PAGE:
It’s also interesting to note that this would put to rest one of the big anti-fat based diet claims. Mainly that you don’t stimulate enough insulin production.


#3

I agree with this, except that insulin sensitivity is not really a moot point because your liver releases glucose throughout the day even if you don’t eat any carbs, so insulin resistance will still require more insulin to balance the release from the liver, but yes I agree with your points, I only wish to point out that low carb, high fat does NOT work (at least long term) via reduction in the body’s production and release of insulin.

I actually think part of the problem with high carbs is LOW blood sugars, ie crashes because of high insulin SENSITIVITY on a low fat diet, and also that a meal of carbs will pretty much be done providing energy within 2 hours while a high fat meal will provide energy for more hours without blood sugar coming down very low.

Also wanted to mention that my son is very lean but takes about 2-3 times the insulin per the same amount of carbs as kids who eat 55-70% carbs and end up over weight. One of the main reasons is that he doesn’t feel like eating 2 hours after a meal so I don’t end up having to give insulin constantly for 2-3 snacks in addition to meals. He also is less prone to low blood sugar with activity apparently because his muscles use fat up to a higher work threshold.


#4

Regarding the liver issue, even if you only eat FAT your body will need to release insulin to keep the liver from over-releasing glucose and raising blood sugar too high, and the amount of insulin needed to keep the liver in-check will go up on a higher fat diet because the muscles will not have the same capacity to take in and use the circulating blood sugar, SO eating fat (even 100%) DOES stimulate a higher release of basal (round the clock) insulin.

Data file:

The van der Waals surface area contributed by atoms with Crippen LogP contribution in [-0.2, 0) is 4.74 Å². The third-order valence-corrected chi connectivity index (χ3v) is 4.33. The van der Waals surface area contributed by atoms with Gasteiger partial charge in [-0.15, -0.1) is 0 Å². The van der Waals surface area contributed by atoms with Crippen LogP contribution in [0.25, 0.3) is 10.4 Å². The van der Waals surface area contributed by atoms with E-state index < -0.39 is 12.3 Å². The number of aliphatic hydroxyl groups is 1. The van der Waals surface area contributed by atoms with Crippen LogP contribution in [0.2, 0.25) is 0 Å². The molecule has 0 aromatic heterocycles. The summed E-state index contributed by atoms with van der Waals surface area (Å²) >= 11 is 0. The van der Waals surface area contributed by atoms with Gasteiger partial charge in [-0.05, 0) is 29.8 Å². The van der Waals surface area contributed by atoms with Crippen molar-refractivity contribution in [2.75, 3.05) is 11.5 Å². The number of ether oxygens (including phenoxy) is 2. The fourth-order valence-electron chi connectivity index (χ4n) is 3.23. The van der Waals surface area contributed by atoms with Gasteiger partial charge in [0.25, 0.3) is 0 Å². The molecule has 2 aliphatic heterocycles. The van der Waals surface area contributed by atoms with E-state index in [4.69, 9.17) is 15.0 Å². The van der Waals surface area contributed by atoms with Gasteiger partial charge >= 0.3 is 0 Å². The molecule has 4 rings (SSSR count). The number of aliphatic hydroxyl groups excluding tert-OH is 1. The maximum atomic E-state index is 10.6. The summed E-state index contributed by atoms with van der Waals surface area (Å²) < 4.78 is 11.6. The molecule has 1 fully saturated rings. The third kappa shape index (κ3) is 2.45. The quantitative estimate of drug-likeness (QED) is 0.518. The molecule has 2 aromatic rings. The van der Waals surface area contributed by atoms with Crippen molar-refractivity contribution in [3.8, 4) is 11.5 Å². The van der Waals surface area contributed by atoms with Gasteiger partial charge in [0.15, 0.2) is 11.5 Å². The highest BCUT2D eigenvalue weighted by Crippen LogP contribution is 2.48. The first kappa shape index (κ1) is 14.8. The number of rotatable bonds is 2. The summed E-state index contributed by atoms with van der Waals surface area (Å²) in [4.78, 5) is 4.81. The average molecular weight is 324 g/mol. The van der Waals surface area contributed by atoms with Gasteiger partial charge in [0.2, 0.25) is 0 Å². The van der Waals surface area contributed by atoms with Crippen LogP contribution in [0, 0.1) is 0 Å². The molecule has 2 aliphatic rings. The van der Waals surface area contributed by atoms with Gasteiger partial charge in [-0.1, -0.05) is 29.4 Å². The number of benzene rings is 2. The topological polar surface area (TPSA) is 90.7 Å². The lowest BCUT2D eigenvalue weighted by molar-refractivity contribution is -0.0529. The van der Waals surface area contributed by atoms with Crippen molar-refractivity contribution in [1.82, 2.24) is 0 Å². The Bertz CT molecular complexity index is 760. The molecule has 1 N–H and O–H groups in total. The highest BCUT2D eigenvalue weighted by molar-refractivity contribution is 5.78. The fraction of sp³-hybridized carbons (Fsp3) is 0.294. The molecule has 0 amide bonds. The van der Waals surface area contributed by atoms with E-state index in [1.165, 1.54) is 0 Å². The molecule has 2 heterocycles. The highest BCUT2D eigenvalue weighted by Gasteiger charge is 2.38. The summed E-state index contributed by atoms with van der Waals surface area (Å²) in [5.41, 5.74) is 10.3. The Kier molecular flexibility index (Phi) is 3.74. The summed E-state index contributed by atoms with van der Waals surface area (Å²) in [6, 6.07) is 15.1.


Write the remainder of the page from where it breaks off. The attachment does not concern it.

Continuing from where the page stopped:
#5

Any info on what these differences do to the other anabolic/catabolic hormones? While insulin is important and powerful, it isn’t the only thing. What does it do to glucagon do and does a persons sensitivity to other hormones change?


#6

Interesting discussion. Couple things:

  1. Regarding the scenario of your son needing the same units of insulin for 30-40g of carbs and 100g of carbs. Are these the same type of carbohydrates and fats in each meal, just ratio’d differently? I.e. low or high glycemic, saturated, unsaturated, etc.

  2. Another point about the importance of insulin sensitivity, at least in regards to muscle, is the increased uptake of amino acids and the effect that has on protein synthesis.

  3. Considering the inhibitory effect insulin has on lipolysis, it is interesting to think about what that means in regards to high fat/ low carb diets stimulating higher amounts of basal insulin secretion.

  4. Chronic insulin resistance is a pretty good indicator for metabolic syndrome which brings along with it a whole host of other hormonal problems like lower GH, higher cortisol, obesity which can lead to excess aromatization and a higher E/T ratio.


#7
  1. Yes same components, though I should add that if he eats low fat for multiple days in succession he needs even LESS insulin. In other words, the first day he might need more insulin for the 100g carbs/low fat than the 30-40 gs with high fat but by the third day of reduced fat the ratios have changed completely. This is consistent with the fact that people will often fail glucose tolerance tests if they eat low carbs, but that 3 days of higher carbs will tend to move them back to a passing GT test. There was an experiment done with two men who ate virtually zero carbs for a year (almost 100% meat) in which they totally failed glucose tolerance tests (peak glucose levels of 250-265!) but after a week of eating carbs they had pretty normal GT tests.